Monday, February 28, 2011

Guest Post: Helen Hollick talks about the Normans

Today I am happy to bring you the very talented Helen Hollick, author of the newly released I Am Chosen King, as she shares with us her thoughts on the Normans.


What type of life did a Norman lead after the Battle of Hastings?


"Oh I’m not sure I want to answer this one *laugh* - I’m not a big fan of the Normans! (as you will discover when reading I Am The Chosen King (Harold the King is the UK title)

First, it is highly unlikely that Duke William of Normandy expected to keep England. He knew he would have to subdue the North of England first (which eventually happened by the Normans razing everything to the ground, slaughtering livestock and virtually destroying everything in their path, a devastation that had repercussions even several centuries later) Also, Denmark held a claim for England so war would have been expected from that quarter.

The idea that the Normans built those great big stone castles to dominate and “show off” their power is a bit of a misconception. They actually erected them for their own safety and protection! Nor did Duke William have things all his own way after the Battle of Hastings in October 1066. He needed to get to London to be crowned, a distance of a little over 50 miles, yet it took him two months. He was finally crowned in Westminster Abbey on Christmas Day 1066. (And no, he was not the first King to be crowned there, although the history books – and the Normans – say he was. King Harold II, Harold Godwineson, was crowned legally and legitimately by the rule of English law and in the sight of God on January 6th 1066. The Normans, of course, repressed this fact.

In truth, William had no right whatsoever to the English throne.

His army met resistance as they marched towards London through Kent, many of them dying from dysentery.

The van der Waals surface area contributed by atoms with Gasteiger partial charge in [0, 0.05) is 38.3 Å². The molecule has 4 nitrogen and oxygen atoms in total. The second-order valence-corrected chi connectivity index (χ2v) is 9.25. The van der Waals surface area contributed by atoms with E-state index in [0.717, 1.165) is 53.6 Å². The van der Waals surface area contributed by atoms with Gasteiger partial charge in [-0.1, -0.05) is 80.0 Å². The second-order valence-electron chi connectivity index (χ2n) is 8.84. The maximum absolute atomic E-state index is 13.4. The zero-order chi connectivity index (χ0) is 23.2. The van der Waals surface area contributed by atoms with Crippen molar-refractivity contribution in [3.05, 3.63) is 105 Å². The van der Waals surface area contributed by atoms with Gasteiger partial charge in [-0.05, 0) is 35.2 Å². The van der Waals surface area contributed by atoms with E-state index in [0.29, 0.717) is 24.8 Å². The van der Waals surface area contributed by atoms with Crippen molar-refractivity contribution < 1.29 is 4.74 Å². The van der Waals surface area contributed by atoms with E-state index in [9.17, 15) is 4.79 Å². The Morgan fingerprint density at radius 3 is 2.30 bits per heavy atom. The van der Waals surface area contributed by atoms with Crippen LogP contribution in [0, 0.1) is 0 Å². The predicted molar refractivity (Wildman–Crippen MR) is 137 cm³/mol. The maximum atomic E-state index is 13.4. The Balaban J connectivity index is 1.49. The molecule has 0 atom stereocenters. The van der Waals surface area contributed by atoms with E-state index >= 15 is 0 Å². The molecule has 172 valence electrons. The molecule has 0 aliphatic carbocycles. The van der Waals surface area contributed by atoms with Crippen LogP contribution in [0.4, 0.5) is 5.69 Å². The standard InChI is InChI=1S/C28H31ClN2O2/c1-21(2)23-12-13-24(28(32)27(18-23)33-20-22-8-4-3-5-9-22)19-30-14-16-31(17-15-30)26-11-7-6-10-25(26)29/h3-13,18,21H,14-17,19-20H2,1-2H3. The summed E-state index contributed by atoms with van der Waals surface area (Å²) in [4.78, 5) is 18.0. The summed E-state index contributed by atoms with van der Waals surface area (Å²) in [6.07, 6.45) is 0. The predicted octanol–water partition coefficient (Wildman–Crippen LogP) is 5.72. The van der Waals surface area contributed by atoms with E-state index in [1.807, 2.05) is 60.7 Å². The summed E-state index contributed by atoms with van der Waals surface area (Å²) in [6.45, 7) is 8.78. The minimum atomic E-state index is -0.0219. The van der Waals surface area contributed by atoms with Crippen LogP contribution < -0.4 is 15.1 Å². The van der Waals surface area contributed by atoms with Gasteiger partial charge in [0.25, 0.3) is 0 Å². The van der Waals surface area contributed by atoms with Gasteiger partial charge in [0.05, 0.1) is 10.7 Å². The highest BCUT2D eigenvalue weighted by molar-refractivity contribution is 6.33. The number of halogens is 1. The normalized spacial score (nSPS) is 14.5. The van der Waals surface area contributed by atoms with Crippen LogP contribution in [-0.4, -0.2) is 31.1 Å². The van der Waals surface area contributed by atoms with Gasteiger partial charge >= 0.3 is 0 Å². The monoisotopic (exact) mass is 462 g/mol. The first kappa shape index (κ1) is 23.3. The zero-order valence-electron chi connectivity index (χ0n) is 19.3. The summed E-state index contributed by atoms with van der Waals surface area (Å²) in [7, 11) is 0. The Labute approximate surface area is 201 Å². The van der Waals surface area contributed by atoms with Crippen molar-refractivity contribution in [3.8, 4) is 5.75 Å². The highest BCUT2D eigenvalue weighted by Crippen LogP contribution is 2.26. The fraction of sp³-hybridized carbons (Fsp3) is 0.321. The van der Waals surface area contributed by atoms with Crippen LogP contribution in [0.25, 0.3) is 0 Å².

Even on his coronation day there was tragedy for the English. Part of the service entails the acclamation “God Save the King!” shouted three times. The Norman soldiers posted outside the abbey could not understand English, when they heard the shouting they assumed their was trouble and started killing people in the gathered crowd.

There was rebellion too in the Midlands, a rebellion which very nearly succeeded. Hereward, who was possibly a younger son of the Earl of Mercia, raised a guerrilla army and held up in the marshy fenlands of Ely. They were betrayed by the monks of Ely Cathedral (who were probably bribed by William – certainly soon after they had enough money to rebuild the Cathedral)

Vast areas of forest and woodland were taken into royal possession by William, the New Forest in Hampshire, for instance, had been common ground during Anglo Saxon England, but William took it for his own which caused huge repercussions for the people who dwelt there. No more rights to graze their livestock, hunt, gather wood. Feudal law was brought in – and the law of primogeniture – all different from Anglo Saxon laws and customs.

Cathedrals were erected, but it is very likely that had Harold won at Hastings these beautiful buildings would have been built anyway. Westminster Abbey and Waltham Abbey were founded well before 1066 by King Edward and Harold. England was not a backward, uncivilised Kingdom!

The Domesday Book is probably one of the most famous artefacts of Duke William’s reign as King of England, but even that is not accurately accounted. The information in it was already available under Anglo Saxon Kingship, all William did was have it all put together in one big book. Nor, it has now been shown, was it for the purposes of tax collection book, it is more likely that William wanted to know exactly what he was now lord and master off, so he had a massive Land Registry compiled. A book of all that he had stolen from England’s rightful King – Harold II.

Well, I did say I don’t like the Normans much!"
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Thank you, Helen, for this informative and interesting guest post! Excellent job, even for one who does not like the Normans :)

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